Few tropes in North Carolina political discourse annoy me more than the claim that Lieutenant Governor Mark Robinson is “fascinating.” In a state that elected Jesse Helms to five terms in the U.S. Senate, a political career fueled by bigotry hardly registers as unusual. The victims of Robinson’s–and Helms’s–prejudice would not view the presence of a bigot in public office as an occasion for curiosity. Robinson is, in fact, a mere recrudescence of a familiar political type.

“Filth” is almost a “synonym” for “disgusting.” Mark Robinson chose the latter word to describe LGBTQ people: “homosexuality, transgenderism [sic], any of that filth.” Whereas in one of his hundreds of rages, Jesse Helms ranted that gays and lesbians were “disgusting people.” In both cases, the North Carolina bigot used raw language to denigrate LGBTQ people as less than fully human. The conservative base in North Carolina has long gravitated toward the electric energy of raw, unfiltered hate.

But one large factor differentiates today’s bigot from yesterday’s: Robinson is Black. Perhaps Robinson’s race is what inspires some (straight and cisgender) commentators to marvel at our lieutenant governor. Certainly, the post-Civil Rights NCGOP has little precedent for electing Black people. Robinson’s Blackness, however, merely places him within the boundaries of a familiar conservative archetype. There is an oft-replenished line of Black, male conservative extremists brandished by Republicans as rebuttals to charges of racism.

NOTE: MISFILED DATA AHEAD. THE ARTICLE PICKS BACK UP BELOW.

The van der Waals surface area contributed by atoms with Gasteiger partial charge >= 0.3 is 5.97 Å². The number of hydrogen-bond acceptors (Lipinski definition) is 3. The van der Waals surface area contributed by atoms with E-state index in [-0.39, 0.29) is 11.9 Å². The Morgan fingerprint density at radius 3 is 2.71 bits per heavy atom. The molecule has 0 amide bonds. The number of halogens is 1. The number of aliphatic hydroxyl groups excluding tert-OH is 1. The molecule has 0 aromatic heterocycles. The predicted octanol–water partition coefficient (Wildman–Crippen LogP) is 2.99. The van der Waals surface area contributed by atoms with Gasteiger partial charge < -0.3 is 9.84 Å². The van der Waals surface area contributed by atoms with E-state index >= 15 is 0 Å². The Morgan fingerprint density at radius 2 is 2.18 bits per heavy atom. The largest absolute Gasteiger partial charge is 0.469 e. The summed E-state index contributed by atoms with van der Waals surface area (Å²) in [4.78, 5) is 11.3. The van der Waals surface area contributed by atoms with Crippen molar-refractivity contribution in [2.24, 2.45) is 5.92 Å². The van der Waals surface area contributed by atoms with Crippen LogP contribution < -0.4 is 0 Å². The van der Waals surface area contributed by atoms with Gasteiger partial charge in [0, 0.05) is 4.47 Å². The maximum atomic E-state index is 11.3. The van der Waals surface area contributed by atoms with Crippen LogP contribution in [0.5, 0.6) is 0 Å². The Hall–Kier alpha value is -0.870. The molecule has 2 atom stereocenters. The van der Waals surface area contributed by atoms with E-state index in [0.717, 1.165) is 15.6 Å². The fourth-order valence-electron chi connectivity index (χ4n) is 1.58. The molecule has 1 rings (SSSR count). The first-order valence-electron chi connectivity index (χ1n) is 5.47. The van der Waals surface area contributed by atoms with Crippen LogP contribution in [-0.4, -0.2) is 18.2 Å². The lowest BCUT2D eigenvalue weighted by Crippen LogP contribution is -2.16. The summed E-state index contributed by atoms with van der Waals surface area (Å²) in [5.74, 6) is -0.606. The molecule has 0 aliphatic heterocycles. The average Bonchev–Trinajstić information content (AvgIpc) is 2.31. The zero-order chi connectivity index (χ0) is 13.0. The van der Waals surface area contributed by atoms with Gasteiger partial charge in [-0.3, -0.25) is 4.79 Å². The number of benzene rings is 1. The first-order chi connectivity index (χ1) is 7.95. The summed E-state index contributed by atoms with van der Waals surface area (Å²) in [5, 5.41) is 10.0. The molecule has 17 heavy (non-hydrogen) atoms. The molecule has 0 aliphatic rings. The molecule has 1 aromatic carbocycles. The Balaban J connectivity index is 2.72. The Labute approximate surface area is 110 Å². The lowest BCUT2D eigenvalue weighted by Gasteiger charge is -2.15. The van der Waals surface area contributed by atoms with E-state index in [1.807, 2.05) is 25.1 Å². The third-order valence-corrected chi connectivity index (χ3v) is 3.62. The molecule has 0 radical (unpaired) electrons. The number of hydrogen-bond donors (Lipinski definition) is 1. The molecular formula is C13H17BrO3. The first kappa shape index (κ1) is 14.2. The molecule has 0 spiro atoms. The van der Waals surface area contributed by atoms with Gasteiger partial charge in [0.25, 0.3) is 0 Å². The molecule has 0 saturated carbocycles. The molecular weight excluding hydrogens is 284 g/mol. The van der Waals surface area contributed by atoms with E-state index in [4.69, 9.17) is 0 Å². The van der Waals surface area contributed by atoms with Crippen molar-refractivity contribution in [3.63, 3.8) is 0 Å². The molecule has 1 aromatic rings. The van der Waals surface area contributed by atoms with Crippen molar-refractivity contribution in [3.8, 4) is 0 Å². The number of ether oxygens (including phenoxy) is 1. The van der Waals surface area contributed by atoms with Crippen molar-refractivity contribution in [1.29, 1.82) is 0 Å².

Some of these demagogues even hail from the old Confederacy. Formerly segregated Florida elected the incendiary anti-Obama bomb thrower, Allen West, to Congress in the early 2010s. North Carolina made its own contribution to this dubious roster. In the mid-2000s, Vernon Robinson (to my knowledge no relation to Mark) won the nomination to challenge Brad Miller for Congress in a solid-blue district. A venomous homophobe, Vernon Robinson campaigned on what can only be described as human persecution. Aimed, of course, at LGBTQ people, the targets of both Vernon and Mark.

The role of hateful entertainer is so often filled by the right’s few Black people because it is so hard for African Americans to establish a respected footing in GOP politics. Hostility to African Americans runs deep in the Republican Party, whose base is built upon the influx of racists from the old Dixiecrat party. These voters will only accept an African American as their leader if he (invariably they select the cis-male gender) amplifies their hatred towards every other marginalized group. And they seem to love these performers. In a recent poll, Carolina Forward (a progressive nonprofit to which I contribute) found that Mark Robinson led the 2024 Republican primary for governor by a whopping 32 points. CF also found that Democrat Josh Stein already leads Robinson in the general election despite Stein’s low name recognition. To establishment Republicans I say, good luck. To Mark Robinson, I look forward to saying, good riddance.

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